Arpeggione Sonata

The Sonata in A minor for Arpeggione and Piano, D. 821, was written by Franz Schubert in Vienna in November 1824. The sonata is the only substantial composition for the arpeggione (which was essentially a bowed guitar) which remains extant today. The sonata was composed in November 1824, about a month after he had returned to Vienna from his second stay in Zseliz.


The piece was probably commissioned by Schubert's friend Vincenz Schuster, who was a virtuoso of the arpeggione, an instrument which had been invented only the previous year. By the time the sonata was published posthumously in 1871, the enthusiasm for the novelty of the arpeggione had long since vanished, together with the instrument itself.[1]

Today, the piece is heard almost exclusively in transcriptions for cello and piano or viola and piano that were arranged after the posthumous publication, although versions that substitute other instruments—including double bass, flute, euphonium and clarinet for the arpeggione, or guitar or harp for the piano part—are also performed. Transcribers have attempted to address the problems posed by the smaller playing range of these alternative instruments, in comparison with the arpeggione, as well as the attendant modifications in articulation (4 versus 6 strings).

The work has been recorded in the original version by the following musicians:

  • Klaus Storck and Alfons Kontarsky (1974, LP No 2533 174 on the Archiv Produktion label). Klaus Storck played an arpeggione attributed to Anton Mitteis, a student of the instrument's inventor, Johann Georg Stauffer; Alfons Kontarsky played a Brodmann fortepiano built in Vienna ca. 1810.
  • Alfred Lessing and Jozef De Beenhouwer (2000–2001, Ars Produktion FCD 368 392). Played on a copy by Henning Aschauer of an early 19th-century instrument built either by J. G. Staufer or by Anton Mitteis, at present in the Musical Instrument Collection of the Prussian Cultural Heritage Foundation and on the 1824 Conrad Graf pianoforte from the Beethoven House in Bonn.
  • Gerhart Darmstadt and Egino Klepper (2005, Cavalli Records CCD 242)
  • Nicolas Deletaille and Paul Badura-Skoda (2006–2007, Fuga Libera FUG529). This recording was made in Florence (Accademia Bartolomeo Cristofori) on a Benjamen La Brigue arpeggione (2001) and the fortepiano is a Conrad Graf (ca. 1820)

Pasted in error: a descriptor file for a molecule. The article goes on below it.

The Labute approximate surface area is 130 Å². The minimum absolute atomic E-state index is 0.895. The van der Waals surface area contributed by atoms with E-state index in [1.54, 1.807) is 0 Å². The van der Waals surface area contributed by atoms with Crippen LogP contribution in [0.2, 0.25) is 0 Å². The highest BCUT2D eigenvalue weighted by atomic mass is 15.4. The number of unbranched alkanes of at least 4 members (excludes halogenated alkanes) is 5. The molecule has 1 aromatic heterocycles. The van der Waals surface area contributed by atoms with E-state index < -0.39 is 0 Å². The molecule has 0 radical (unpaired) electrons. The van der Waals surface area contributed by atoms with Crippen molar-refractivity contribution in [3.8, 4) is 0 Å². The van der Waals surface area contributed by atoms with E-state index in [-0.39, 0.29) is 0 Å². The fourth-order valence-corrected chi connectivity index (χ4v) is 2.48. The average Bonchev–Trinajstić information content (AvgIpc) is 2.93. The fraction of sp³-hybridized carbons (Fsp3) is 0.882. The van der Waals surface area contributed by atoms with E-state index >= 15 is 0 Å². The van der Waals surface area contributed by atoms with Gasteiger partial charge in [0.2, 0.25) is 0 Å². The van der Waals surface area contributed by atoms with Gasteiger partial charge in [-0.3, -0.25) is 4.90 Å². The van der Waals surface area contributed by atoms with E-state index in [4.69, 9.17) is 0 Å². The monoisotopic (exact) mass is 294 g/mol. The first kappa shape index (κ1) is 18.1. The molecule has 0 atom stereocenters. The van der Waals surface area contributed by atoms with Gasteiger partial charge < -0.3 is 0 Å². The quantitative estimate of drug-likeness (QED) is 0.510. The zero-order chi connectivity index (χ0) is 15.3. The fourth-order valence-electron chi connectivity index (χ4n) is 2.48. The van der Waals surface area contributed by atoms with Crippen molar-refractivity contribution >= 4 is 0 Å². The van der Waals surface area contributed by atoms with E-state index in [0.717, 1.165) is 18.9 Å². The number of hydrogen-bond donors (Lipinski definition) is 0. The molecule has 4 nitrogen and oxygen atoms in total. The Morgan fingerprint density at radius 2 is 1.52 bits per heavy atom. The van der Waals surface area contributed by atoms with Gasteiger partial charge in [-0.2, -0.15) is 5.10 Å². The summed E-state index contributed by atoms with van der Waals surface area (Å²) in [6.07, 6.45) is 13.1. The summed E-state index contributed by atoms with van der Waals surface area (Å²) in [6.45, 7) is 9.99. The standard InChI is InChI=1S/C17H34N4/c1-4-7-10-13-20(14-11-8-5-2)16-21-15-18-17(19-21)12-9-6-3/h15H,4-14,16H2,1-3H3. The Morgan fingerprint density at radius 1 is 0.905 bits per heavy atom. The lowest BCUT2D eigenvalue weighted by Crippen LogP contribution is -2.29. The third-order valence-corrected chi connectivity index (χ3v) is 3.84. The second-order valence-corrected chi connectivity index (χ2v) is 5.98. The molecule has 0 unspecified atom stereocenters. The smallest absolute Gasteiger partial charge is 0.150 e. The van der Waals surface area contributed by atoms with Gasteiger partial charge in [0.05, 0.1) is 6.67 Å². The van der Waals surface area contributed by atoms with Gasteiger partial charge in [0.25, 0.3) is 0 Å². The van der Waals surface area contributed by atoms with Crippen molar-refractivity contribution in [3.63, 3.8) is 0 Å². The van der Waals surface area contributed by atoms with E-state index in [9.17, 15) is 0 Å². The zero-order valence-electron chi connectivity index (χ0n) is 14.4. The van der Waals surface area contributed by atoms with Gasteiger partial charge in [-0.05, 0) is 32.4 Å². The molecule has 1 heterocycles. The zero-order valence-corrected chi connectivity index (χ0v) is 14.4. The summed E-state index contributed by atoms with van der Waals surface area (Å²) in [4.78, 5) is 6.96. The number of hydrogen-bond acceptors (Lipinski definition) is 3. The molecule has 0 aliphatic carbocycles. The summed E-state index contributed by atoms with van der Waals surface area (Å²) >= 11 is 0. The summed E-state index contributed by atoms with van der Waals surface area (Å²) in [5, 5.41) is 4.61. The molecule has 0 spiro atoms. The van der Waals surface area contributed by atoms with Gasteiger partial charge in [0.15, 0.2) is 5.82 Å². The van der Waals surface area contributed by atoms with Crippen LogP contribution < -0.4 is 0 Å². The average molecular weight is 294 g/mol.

• Nicolas Deletaille and Alain Roudier (2012, Ad Libitum)


The work consists of three movements. A typical performance takes just over 20 minutes.

  1. Allegro moderato
  2. Adagio in E major
  3. Allegretto in A major

Noted arrangements



  1. see also: AQUINO, F. Avellar de. "Six-Stringed Virtuoso". The Strad Magazine, Harrow, Middlesex, UK, v. 109, n. 1297, p. 500-507, 1998.(on the Arpeggione and Schubert's Sonata)
  2. Haylock, Julian (2011-09-29). "Schubert: Arpeggione Sonata in A minor D821 (arr. Tabakova). Tchaikovsky: Variations on a Rococo Theme op.33 (arr. Rysanov). Bruch: Romance in F major op.85". The Strad. Archived from the original on 2018-02-23. Retrieved 2018-02-23. Dobrinka Tabakova’s arrangement for viola and string orchestra of the Arpeggione Sonata...


  • Aquino, F. Avellar de. "Six-Stringed Virtuoso". in The Strad Magazine, Harrow, Middlesex, UK, v. 109, n. 1297, p. 500-507, May 1998. (Article about the Arpeggione and also on Schubert's Sonata)
  • Sadie, Stanley, ed., The New Grove Dictionary of Music and Musicians, vol. 16, 6th. ed., London: Macmillan Press Limited, 1980. s.v. “Schubert, Franz” by Maurice J. E. Brown.
  • Tree, Michael, “Schubert’s Arpeggione Sonata.” The Strad Magazine, vol. 105, February 1994, p.142. (Master-Class on the Sonata)
This article is issued from Wikipedia. The text is licensed under Creative Commons - Attribution - Sharealike. Additional terms may apply for the media files.